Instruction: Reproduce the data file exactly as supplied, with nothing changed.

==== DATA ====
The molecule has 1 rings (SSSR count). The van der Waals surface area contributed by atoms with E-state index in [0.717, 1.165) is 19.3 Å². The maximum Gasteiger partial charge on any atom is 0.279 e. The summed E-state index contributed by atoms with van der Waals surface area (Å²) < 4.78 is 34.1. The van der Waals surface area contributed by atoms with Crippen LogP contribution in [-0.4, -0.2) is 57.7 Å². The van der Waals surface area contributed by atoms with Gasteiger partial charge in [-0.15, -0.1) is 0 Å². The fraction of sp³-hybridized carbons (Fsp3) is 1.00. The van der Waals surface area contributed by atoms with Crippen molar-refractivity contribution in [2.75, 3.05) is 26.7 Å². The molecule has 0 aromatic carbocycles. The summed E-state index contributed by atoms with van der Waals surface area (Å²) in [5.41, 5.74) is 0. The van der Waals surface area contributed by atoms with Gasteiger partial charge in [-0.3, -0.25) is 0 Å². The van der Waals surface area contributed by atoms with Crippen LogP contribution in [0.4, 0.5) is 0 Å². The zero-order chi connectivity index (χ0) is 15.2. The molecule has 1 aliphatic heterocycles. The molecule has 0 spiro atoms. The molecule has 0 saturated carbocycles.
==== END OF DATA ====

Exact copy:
The molecule has 1 rings (SSSR count). The van der Waals surface area contributed by atoms with E-state index in [0.717, 1.165) is 19.3 Å². The maximum Gasteiger partial charge on any atom is 0.279 e. The summed E-state index contributed by atoms with van der Waals surface area (Å²) < 4.78 is 34.1. The van der Waals surface area contributed by atoms with Crippen LogP contribution in [-0.4, -0.2) is 57.7 Å². The van der Waals surface area contributed by atoms with Gasteiger partial charge in [-0.15, -0.1) is 0 Å². The fraction of sp³-hybridized carbons (Fsp3) is 1.00. The van der Waals surface area contributed by atoms with Crippen molar-refractivity contribution in [2.75, 3.05) is 26.7 Å². The molecule has 0 aromatic carbocycles. The summed E-state index contributed by atoms with van der Waals surface area (Å²) in [5.41, 5.74) is 0. The van der Waals surface area contributed by atoms with Gasteiger partial charge in [-0.3, -0.25) is 0 Å². The van der Waals surface area contributed by atoms with Crippen LogP contribution in [0.4, 0.5) is 0 Å². The zero-order chi connectivity index (χ0) is 15.2. The molecule has 1 aliphatic heterocycles. The molecule has 0 spiro atoms. The molecule has 0 saturated carbocycles.